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Geipel says the condition of the phone doesn’t matter so long as he diagnoses any problems before buying and knows he can repair it – but he, too, avoids costly and time-consuming repairs. He primarily repairs phones with cracked screens, since the parts cost around $10 to $18 from his supplier.
“I do not buy iPhone 8’s and above with cracked back glass. That repair is insanely difficult,” he says. “I don’t buy iPhone X and above with cracked screens, either, because parts cost well over $100 since they are OLED screens rather than LCD screens. I also do not buy locked phones as they have very low demand locally and they would require shipping them out to receive any decent money for the time you spend on them.”
How to set your profit margin
How much should you mark up the phones you resell? It largely depends on which business model you choose: maximum profit per phone or volume selling.
Under the first model, many resellers turn to sites and apps like eBay, Swappa, OfferUp and LetGo. Since they’re selling directly to end users, they can often get more money per phone. However, those platforms come with caveats: you must invest time in creating detailed listings, there’s no guarantee of sale and it might take a long time to sell, you face heavy competition and might need to pay selling fees. In addition, you might need to deal with customer questions, complaints and potential returns.
This isn’t meant to discourage you from selling on those platforms; rather, we’re illustrating that you might need to invest considerable time and effort into each sale. The more time and effort you invest, the greater your profit margin must be.
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Alternatively, if you can sell phones fast you can focus on volume. You’ll earn less per phone, but you’ll make up for it by selling more.
Let’s say you buy an iPhone X (64GB Verizon in good condition) for $400. You decide to sell on eBay, so you spend an hour snapping photos and creating a listing. After a couple of days, it sells for $660. Once you account for eBay and PayPal fees, you get $575 – a nice $175 profit.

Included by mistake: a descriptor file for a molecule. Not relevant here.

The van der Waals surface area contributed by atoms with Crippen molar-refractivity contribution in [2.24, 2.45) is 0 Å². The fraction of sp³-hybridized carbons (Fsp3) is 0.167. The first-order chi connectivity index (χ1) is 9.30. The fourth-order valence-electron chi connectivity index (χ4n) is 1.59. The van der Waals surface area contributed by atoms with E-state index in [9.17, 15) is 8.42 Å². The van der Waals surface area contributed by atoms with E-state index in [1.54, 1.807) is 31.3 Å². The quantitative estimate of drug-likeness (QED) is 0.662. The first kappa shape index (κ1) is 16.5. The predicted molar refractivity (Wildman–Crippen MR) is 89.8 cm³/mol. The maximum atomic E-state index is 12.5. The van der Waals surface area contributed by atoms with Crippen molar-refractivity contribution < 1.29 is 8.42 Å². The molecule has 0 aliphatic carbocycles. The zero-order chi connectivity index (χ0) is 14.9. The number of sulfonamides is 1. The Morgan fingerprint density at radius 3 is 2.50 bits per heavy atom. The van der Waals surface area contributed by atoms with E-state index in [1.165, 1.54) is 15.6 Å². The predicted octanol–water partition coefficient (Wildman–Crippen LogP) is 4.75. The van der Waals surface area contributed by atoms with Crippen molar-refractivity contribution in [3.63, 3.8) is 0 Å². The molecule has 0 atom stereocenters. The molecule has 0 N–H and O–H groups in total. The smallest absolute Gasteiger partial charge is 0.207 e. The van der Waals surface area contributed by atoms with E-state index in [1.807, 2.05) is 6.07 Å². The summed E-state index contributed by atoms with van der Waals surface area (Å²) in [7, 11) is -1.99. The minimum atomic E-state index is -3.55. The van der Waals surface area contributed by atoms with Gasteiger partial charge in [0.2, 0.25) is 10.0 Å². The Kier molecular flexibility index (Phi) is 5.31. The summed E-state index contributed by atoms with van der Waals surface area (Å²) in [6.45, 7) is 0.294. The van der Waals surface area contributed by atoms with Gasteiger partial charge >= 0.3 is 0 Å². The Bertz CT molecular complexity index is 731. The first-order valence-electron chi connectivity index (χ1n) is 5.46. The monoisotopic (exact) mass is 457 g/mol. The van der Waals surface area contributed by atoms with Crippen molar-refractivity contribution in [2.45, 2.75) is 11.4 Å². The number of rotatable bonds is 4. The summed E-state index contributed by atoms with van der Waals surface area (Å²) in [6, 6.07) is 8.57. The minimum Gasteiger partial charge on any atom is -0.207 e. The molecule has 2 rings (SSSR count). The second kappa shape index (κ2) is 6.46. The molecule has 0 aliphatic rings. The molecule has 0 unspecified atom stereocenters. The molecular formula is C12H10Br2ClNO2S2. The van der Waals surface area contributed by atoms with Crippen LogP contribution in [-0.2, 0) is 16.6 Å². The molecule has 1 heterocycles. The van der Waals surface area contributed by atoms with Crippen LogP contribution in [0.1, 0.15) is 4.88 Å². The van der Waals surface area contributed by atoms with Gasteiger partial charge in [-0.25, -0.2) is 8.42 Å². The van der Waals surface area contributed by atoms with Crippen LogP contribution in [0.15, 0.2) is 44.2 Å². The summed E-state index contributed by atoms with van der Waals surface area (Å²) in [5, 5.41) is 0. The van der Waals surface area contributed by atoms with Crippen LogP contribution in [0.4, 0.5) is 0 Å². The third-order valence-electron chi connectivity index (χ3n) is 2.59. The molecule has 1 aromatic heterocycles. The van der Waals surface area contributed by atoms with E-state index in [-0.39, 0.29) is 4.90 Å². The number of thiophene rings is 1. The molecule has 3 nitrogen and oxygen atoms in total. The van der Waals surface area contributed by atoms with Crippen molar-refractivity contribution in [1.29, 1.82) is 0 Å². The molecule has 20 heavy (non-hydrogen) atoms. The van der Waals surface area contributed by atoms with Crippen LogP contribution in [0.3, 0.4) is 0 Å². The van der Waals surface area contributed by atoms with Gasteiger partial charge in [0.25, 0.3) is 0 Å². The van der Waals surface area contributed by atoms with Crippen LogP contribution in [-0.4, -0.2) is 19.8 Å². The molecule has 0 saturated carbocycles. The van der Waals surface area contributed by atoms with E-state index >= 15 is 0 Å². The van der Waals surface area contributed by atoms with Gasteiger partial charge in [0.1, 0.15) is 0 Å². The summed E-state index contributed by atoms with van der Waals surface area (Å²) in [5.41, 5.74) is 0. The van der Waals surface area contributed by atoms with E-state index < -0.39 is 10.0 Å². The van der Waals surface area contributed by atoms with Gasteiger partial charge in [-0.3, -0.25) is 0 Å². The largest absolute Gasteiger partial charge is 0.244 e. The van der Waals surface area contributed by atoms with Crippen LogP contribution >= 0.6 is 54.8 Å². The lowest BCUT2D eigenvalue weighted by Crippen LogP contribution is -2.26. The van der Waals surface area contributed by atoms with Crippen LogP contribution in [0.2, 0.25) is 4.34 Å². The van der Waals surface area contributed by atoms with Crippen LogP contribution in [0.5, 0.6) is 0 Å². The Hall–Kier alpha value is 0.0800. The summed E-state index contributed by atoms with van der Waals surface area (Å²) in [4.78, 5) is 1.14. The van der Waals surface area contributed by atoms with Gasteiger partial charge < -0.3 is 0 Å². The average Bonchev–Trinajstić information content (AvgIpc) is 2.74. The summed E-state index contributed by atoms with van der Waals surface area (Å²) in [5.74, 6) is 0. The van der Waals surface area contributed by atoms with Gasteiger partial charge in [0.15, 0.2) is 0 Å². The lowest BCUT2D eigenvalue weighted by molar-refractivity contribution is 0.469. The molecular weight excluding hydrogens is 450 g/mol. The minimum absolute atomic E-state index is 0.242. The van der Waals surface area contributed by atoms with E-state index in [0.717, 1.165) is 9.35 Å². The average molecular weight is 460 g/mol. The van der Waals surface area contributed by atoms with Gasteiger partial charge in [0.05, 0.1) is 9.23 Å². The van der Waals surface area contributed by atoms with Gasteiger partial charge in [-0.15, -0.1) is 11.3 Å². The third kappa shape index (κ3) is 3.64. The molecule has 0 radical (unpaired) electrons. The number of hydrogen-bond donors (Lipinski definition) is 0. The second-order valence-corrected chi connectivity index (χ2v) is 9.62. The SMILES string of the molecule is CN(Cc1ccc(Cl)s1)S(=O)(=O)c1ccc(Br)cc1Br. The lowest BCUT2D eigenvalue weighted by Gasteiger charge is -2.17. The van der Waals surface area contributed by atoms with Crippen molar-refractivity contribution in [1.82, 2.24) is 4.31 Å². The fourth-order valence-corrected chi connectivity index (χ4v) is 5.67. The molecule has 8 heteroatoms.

Now, let’s say you decide to sell to an online buyback store via Flipsy. The best offer is $500 and you can sell it instantly. The entire process takes ten minutes and you get a check for the full $500 – a $100 profit.
The first scenario nets $75 more than the second, but consider this: you invested 60 minutes to get $175 on eBay versus 10 minutes to get $100 on Flipsy. In the first scenario, you made $175 per hour – but in the second, you made the equivalent of $600 per hour!
|PHONE BUYING PRICE||$400||$400|
|NET AFTER FEES||$575||$500|
|TIME INVESTMENT||60 minutes||10 minutes|
|INCOME PER HOUR||$175||$600|
The bottom line? Profit margin isn’t the only factor that determines reseller success. If you can get a steady supply of phones and resell them quickly, it’s possible to make more money at lower margins.
You can also adjust business models to take advantage of different markets. That’s what Geipel does when he buys online at low prices and sells locally at high prices. Another strategy? List on eBay, and if it doesn’t sell after a couple of days sell via Flipsy so you’re not stuck with excess inventory.
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Ultimately, it’s up to you to determine which strategy is best for your situation. Answer questions like:
- How much time do you want to spend selling?
- Can you get a steady supply of phones to resell?
- What is your operational and marketing overhead?
- What pricing makes you competitive, both when buying and selling?
If you can sell 20 phones per week at an average profit of $50 per phone, that amounts to $1,000 per week and $4,000 per month. Is that enough to cover your overhead and put cash in your pocket? If not, do you need higher margins or greater volume? Keep in mind your ability to dictate margins is somewhat limited: if your offers are too low or too high, sellers and buyers will go elsewhere.
Explore different strategies to identify what works best for you; once you’ve done that, you can focus on scaling your phone flipping business. And if you’re just getting started, take these words from professional reseller Tiffany Hurt to heart: “Starting out, any profit is good profit.”
Next: iPad Charging Port Repair Cost